Research interests



Ellis, K., Lewington, P., Powis, L., Oliver, C., Waite, J., Heald, M., Apperly, I., Sandhu, P., & Crawford, H. (2020). Scaling of early social cognitive skills in typically developing infants and children with autism spectrum disorder. Journal of Autism and Developmental Disorders, doi: 10.1007/s10803-020-04449-9

Ellis, K., Oliver, C., Stefanidou, C., Apperly, I., & Moss, J. (2020). An observational study of social interaction skills and behaviors in Cornelia de Lange, fragile X and Rubinstein-Taybi syndromes. Journal of Autism and Developmental Disorders, doi: 10.1007/s10803-020-04440-4

Oliver, C., Royston, R., Crawford, H., Moss, J., Waite, J., Arron, K., Burbidge, C., Ellis, K., Nelson, L., Ross, E., Russell, H., & Welham, A. (2019). Informant assessments of behaviour and affect for people with intellectual disability. University of Birmingham

King, D., Ellis, K. R., Seri, S., Wood, A. G. (2019). A systematic review of cross-sectional differences and longitudinal changes to the morphometry of the brain following paediatric traumatic brain injury. Neuroimage clinical, 23, doi: 10.1016/j.nicl.2019.101844

Victoria Perry, Katherine Ellis, Jo Moss, Sarah R. Beck, Gursharan Singla, Hayley Crawford, Jane Waite, Caroline Richards, Chris Oliver (2022)Executive function, repetitive behaviour and restricted interests in neurodevelopmental disorders, In: Research in Developmental Disabilities122104166 Elsevier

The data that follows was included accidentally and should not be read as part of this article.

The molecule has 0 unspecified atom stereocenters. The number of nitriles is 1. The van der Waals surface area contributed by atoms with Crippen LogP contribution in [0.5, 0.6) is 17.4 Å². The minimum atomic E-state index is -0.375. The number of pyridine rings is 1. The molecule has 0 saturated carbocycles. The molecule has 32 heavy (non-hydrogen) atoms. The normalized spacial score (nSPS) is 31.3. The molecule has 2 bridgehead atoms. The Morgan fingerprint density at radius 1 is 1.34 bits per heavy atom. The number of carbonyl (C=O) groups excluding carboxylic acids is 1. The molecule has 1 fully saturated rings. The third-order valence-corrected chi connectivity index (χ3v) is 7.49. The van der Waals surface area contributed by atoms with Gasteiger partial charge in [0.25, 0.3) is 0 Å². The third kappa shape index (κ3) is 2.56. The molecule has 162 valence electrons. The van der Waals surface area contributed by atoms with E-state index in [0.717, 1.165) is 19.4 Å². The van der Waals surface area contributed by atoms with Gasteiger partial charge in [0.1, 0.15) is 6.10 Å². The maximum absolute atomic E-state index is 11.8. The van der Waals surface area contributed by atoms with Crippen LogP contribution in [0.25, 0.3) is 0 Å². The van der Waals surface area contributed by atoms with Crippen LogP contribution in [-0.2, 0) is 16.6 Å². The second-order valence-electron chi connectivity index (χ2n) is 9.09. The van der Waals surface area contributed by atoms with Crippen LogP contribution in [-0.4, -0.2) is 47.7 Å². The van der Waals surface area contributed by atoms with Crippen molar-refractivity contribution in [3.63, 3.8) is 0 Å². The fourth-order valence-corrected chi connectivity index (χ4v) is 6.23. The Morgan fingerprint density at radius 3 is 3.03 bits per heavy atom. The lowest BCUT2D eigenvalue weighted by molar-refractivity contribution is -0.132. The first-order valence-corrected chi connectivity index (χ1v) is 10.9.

Background Individuals with genetic syndromes show unique profiles of repetitive behaviours and restricted interests (RRBs). The executive dysfunction account of RRBs suggests that in autistic (AUT) individuals executive function impairments underpin RRBs, but not communication and social interaction autistic characteristics. Aims To 1) describe profiles of behavioural manifestations of executive function (EF behaviours) and 2) explore the relationship between EF behaviours and autistic traits across individuals with Cornelia de Lange (CdLS), fragile X (FXS) and Rubinstein-Taybi syndromes (RTS), and AUT individuals. Method Carers completed the Behavior Rating Inventory of Executive Function – Preschool Version and the Social Communication Questionnaire. Data reporting on 25 individuals with CdLS (Mage = 18.60, SD = 8.94), 25 with FXS (Mage = 18.48, SD = 8.80), 25 with RTS (Mage = 18.60, SD = 8.65) and 25 AUT individuals (Mage = 18.52, SD = 8.65) matched on chronological age and adaptive ability were included in analyses. Results All groups showed impairments across EF behaviours compared to two-to-three-year-old typically developing normative samples with no differences between groups. Different EF behaviours predicted RRBs in the syndrome groups with no associations found in the AUT group. Conclusions Syndrome related differences should be considered when developing targeted interventions that focus on EF behaviours and/or RRBs in these groups.